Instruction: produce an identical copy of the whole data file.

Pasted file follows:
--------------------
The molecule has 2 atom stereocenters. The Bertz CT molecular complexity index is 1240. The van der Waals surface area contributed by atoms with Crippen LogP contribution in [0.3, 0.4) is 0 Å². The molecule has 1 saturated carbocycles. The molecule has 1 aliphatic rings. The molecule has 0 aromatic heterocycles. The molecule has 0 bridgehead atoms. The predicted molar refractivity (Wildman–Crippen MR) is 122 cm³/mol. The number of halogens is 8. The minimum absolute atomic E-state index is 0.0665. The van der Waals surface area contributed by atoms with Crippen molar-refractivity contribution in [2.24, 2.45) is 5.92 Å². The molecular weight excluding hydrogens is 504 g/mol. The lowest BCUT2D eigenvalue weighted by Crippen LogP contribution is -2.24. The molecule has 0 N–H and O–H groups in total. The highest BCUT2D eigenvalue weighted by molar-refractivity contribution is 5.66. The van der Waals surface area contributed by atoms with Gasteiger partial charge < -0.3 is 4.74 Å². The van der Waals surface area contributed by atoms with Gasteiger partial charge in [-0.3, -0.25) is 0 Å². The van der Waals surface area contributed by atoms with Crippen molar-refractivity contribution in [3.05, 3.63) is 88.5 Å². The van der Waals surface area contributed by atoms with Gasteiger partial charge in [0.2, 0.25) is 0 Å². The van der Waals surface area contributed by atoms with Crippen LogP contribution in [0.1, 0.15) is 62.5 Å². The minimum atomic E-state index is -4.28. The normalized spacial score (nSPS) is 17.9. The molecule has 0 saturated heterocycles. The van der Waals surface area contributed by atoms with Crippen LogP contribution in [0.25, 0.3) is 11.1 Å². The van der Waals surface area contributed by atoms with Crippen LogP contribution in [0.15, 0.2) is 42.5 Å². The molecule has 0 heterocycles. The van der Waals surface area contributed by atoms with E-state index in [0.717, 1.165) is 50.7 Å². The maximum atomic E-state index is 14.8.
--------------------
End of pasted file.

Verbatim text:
The molecule has 2 atom stereocenters. The Bertz CT molecular complexity index is 1240. The van der Waals surface area contributed by atoms with Crippen LogP contribution in [0.3, 0.4) is 0 Å². The molecule has 1 saturated carbocycles. The molecule has 1 aliphatic rings. The molecule has 0 aromatic heterocycles. The molecule has 0 bridgehead atoms. The predicted molar refractivity (Wildman–Crippen MR) is 122 cm³/mol. The number of halogens is 8. The minimum absolute atomic E-state index is 0.0665. The van der Waals surface area contributed by atoms with Crippen molar-refractivity contribution in [2.24, 2.45) is 5.92 Å². The molecular weight excluding hydrogens is 504 g/mol. The lowest BCUT2D eigenvalue weighted by Crippen LogP contribution is -2.24. The molecule has 0 N–H and O–H groups in total. The highest BCUT2D eigenvalue weighted by molar-refractivity contribution is 5.66. The van der Waals surface area contributed by atoms with Gasteiger partial charge < -0.3 is 4.74 Å². The van der Waals surface area contributed by atoms with Gasteiger partial charge in [-0.3, -0.25) is 0 Å². The van der Waals surface area contributed by atoms with Crippen molar-refractivity contribution in [3.05, 3.63) is 88.5 Å². The van der Waals surface area contributed by atoms with Gasteiger partial charge in [0.2, 0.25) is 0 Å². The van der Waals surface area contributed by atoms with Crippen LogP contribution in [0.1, 0.15) is 62.5 Å². The minimum atomic E-state index is -4.28. The normalized spacial score (nSPS) is 17.9. The molecule has 0 saturated heterocycles. The van der Waals surface area contributed by atoms with Crippen LogP contribution in [0.25, 0.3) is 11.1 Å². The van der Waals surface area contributed by atoms with Crippen LogP contribution in [0.15, 0.2) is 42.5 Å². The molecule has 0 heterocycles. The van der Waals surface area contributed by atoms with E-state index in [0.717, 1.165) is 50.7 Å². The maximum atomic E-state index is 14.8.